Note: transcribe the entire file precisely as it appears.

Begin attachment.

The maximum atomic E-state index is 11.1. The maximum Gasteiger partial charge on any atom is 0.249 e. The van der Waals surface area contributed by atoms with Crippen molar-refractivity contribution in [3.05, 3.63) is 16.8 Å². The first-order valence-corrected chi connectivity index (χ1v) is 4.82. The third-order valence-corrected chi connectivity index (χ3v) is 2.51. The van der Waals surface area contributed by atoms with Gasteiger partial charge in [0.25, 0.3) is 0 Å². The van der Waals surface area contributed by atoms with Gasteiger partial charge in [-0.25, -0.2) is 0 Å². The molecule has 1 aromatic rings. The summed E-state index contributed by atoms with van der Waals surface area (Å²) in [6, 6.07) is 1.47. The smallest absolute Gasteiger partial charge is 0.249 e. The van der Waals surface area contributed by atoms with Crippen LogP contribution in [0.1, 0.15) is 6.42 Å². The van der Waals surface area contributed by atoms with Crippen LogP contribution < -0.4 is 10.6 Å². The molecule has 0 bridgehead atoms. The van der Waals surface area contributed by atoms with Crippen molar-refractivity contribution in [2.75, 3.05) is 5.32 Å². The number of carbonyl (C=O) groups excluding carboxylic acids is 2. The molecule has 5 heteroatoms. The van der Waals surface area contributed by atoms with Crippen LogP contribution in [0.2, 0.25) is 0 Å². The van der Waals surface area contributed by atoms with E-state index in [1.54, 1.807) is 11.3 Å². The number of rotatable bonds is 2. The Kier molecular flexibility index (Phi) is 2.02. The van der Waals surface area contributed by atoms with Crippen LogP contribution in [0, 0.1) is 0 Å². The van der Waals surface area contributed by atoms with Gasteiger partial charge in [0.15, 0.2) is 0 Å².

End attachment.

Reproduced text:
The maximum atomic E-state index is 11.1. The maximum Gasteiger partial charge on any atom is 0.249 e. The van der Waals surface area contributed by atoms with Crippen molar-refractivity contribution in [3.05, 3.63) is 16.8 Å². The first-order valence-corrected chi connectivity index (χ1v) is 4.82. The third-order valence-corrected chi connectivity index (χ3v) is 2.51. The van der Waals surface area contributed by atoms with Gasteiger partial charge in [0.25, 0.3) is 0 Å². The van der Waals surface area contributed by atoms with Gasteiger partial charge in [-0.25, -0.2) is 0 Å². The molecule has 1 aromatic rings. The summed E-state index contributed by atoms with van der Waals surface area (Å²) in [6, 6.07) is 1.47. The smallest absolute Gasteiger partial charge is 0.249 e. The van der Waals surface area contributed by atoms with Crippen LogP contribution in [0.1, 0.15) is 6.42 Å². The van der Waals surface area contributed by atoms with Crippen LogP contribution < -0.4 is 10.6 Å². The molecule has 0 bridgehead atoms. The van der Waals surface area contributed by atoms with Crippen molar-refractivity contribution in [2.75, 3.05) is 5.32 Å². The number of carbonyl (C=O) groups excluding carboxylic acids is 2. The molecule has 5 heteroatoms. The van der Waals surface area contributed by atoms with Crippen LogP contribution in [0.2, 0.25) is 0 Å². The van der Waals surface area contributed by atoms with E-state index in [1.54, 1.807) is 11.3 Å². The number of rotatable bonds is 2. The Kier molecular flexibility index (Phi) is 2.02. The van der Waals surface area contributed by atoms with Crippen LogP contribution in [0, 0.1) is 0 Å². The van der Waals surface area contributed by atoms with Gasteiger partial charge in [0.15, 0.2) is 0 Å².